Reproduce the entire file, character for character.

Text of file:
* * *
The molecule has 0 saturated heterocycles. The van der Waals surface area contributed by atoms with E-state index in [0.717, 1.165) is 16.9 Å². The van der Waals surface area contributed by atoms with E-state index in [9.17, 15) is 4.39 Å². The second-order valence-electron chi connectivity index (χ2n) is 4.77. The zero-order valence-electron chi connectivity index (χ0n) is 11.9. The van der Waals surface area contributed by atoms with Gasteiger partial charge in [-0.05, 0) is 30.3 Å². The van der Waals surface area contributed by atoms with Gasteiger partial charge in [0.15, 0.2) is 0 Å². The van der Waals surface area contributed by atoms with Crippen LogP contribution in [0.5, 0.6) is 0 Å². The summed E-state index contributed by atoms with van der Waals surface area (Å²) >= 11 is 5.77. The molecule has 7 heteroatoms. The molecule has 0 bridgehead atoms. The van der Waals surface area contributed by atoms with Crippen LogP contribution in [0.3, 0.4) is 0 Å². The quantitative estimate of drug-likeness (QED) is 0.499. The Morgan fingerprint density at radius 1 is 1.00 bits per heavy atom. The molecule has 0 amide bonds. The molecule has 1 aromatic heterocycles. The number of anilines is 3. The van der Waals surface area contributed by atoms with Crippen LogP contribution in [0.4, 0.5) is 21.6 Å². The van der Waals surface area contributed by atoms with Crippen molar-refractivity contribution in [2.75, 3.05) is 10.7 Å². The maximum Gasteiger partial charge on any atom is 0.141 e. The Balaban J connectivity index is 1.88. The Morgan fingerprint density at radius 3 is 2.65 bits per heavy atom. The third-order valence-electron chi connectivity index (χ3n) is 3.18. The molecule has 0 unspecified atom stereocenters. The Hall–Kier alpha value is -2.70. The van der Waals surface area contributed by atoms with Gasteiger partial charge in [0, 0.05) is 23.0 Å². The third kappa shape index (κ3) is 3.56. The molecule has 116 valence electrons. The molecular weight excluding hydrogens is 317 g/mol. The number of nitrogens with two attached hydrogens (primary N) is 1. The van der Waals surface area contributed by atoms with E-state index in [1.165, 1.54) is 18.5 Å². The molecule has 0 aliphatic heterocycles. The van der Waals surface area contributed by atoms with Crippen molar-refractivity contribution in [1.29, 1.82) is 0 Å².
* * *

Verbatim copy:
The molecule has 0 saturated heterocycles. The van der Waals surface area contributed by atoms with E-state index in [0.717, 1.165) is 16.9 Å². The van der Waals surface area contributed by atoms with E-state index in [9.17, 15) is 4.39 Å². The second-order valence-electron chi connectivity index (χ2n) is 4.77. The zero-order valence-electron chi connectivity index (χ0n) is 11.9. The van der Waals surface area contributed by atoms with Gasteiger partial charge in [-0.05, 0) is 30.3 Å². The van der Waals surface area contributed by atoms with Gasteiger partial charge in [0.15, 0.2) is 0 Å². The van der Waals surface area contributed by atoms with Crippen LogP contribution in [0.5, 0.6) is 0 Å². The summed E-state index contributed by atoms with van der Waals surface area (Å²) >= 11 is 5.77. The molecule has 7 heteroatoms. The molecule has 0 bridgehead atoms. The van der Waals surface area contributed by atoms with Crippen LogP contribution in [0.3, 0.4) is 0 Å². The quantitative estimate of drug-likeness (QED) is 0.499. The Morgan fingerprint density at radius 1 is 1.00 bits per heavy atom. The molecule has 0 amide bonds. The molecule has 1 aromatic heterocycles. The number of anilines is 3. The van der Waals surface area contributed by atoms with Crippen LogP contribution in [0.4, 0.5) is 21.6 Å². The van der Waals surface area contributed by atoms with Crippen molar-refractivity contribution in [2.75, 3.05) is 10.7 Å². The maximum Gasteiger partial charge on any atom is 0.141 e. The Balaban J connectivity index is 1.88. The Morgan fingerprint density at radius 3 is 2.65 bits per heavy atom. The third-order valence-electron chi connectivity index (χ3n) is 3.18. The molecule has 0 unspecified atom stereocenters. The Hall–Kier alpha value is -2.70. The van der Waals surface area contributed by atoms with Gasteiger partial charge in [0, 0.05) is 23.0 Å². The third kappa shape index (κ3) is 3.56. The molecule has 116 valence electrons. The molecular weight excluding hydrogens is 317 g/mol. The number of nitrogens with two attached hydrogens (primary N) is 1. The van der Waals surface area contributed by atoms with E-state index in [1.165, 1.54) is 18.5 Å². The molecule has 0 aliphatic heterocycles. The van der Waals surface area contributed by atoms with Crippen molar-refractivity contribution in [1.29, 1.82) is 0 Å².